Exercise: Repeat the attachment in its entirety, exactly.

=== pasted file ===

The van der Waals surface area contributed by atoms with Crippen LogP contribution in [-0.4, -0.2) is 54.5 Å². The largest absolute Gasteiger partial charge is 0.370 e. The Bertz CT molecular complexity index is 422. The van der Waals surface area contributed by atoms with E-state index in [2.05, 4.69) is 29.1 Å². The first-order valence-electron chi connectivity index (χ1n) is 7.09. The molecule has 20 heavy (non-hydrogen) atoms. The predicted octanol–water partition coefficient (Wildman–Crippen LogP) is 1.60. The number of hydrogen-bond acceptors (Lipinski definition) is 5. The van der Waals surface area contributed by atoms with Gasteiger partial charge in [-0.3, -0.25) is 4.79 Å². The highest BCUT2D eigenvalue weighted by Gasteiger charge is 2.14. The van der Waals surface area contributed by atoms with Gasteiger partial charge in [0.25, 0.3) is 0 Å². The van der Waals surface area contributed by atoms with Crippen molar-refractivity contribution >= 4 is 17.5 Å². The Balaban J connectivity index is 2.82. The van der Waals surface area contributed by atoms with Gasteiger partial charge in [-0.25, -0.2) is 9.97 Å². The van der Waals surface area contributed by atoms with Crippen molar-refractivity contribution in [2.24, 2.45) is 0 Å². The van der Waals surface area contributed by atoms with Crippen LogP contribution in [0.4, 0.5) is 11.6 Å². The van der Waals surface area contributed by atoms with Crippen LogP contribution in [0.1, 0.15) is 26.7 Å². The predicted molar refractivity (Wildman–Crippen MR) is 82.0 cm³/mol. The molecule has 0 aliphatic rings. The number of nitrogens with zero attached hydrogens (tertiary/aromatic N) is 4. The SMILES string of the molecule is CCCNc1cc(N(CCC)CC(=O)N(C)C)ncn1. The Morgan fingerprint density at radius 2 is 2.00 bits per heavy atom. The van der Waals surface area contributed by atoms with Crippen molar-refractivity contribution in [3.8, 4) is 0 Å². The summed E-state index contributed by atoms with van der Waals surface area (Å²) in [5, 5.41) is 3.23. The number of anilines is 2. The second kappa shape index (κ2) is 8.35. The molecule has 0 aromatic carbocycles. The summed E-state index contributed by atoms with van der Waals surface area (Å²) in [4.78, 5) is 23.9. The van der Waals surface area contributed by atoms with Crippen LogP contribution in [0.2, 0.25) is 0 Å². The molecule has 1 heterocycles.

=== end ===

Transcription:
The van der Waals surface area contributed by atoms with Crippen LogP contribution in [-0.4, -0.2) is 54.5 Å². The largest absolute Gasteiger partial charge is 0.370 e. The Bertz CT molecular complexity index is 422. The van der Waals surface area contributed by atoms with E-state index in [2.05, 4.69) is 29.1 Å². The first-order valence-electron chi connectivity index (χ1n) is 7.09. The molecule has 20 heavy (non-hydrogen) atoms. The predicted octanol–water partition coefficient (Wildman–Crippen LogP) is 1.60. The number of hydrogen-bond acceptors (Lipinski definition) is 5. The van der Waals surface area contributed by atoms with Gasteiger partial charge in [-0.3, -0.25) is 4.79 Å². The highest BCUT2D eigenvalue weighted by Gasteiger charge is 2.14. The van der Waals surface area contributed by atoms with Gasteiger partial charge in [0.25, 0.3) is 0 Å². The van der Waals surface area contributed by atoms with Crippen molar-refractivity contribution >= 4 is 17.5 Å². The Balaban J connectivity index is 2.82. The van der Waals surface area contributed by atoms with Gasteiger partial charge in [-0.25, -0.2) is 9.97 Å². The van der Waals surface area contributed by atoms with Crippen molar-refractivity contribution in [2.24, 2.45) is 0 Å². The van der Waals surface area contributed by atoms with Crippen LogP contribution in [0.4, 0.5) is 11.6 Å². The van der Waals surface area contributed by atoms with Crippen LogP contribution in [0.1, 0.15) is 26.7 Å². The predicted molar refractivity (Wildman–Crippen MR) is 82.0 cm³/mol. The molecule has 0 aliphatic rings. The number of nitrogens with zero attached hydrogens (tertiary/aromatic N) is 4. The SMILES string of the molecule is CCCNc1cc(N(CCC)CC(=O)N(C)C)ncn1. The Morgan fingerprint density at radius 2 is 2.00 bits per heavy atom. The van der Waals surface area contributed by atoms with Crippen molar-refractivity contribution in [3.8, 4) is 0 Å². The summed E-state index contributed by atoms with van der Waals surface area (Å²) in [5, 5.41) is 3.23. The number of anilines is 2. The second kappa shape index (κ2) is 8.35. The molecule has 0 aromatic carbocycles. The summed E-state index contributed by atoms with van der Waals surface area (Å²) in [4.78, 5) is 23.9. The van der Waals surface area contributed by atoms with Crippen LogP contribution in [0.2, 0.25) is 0 Å². The molecule has 1 heterocycles.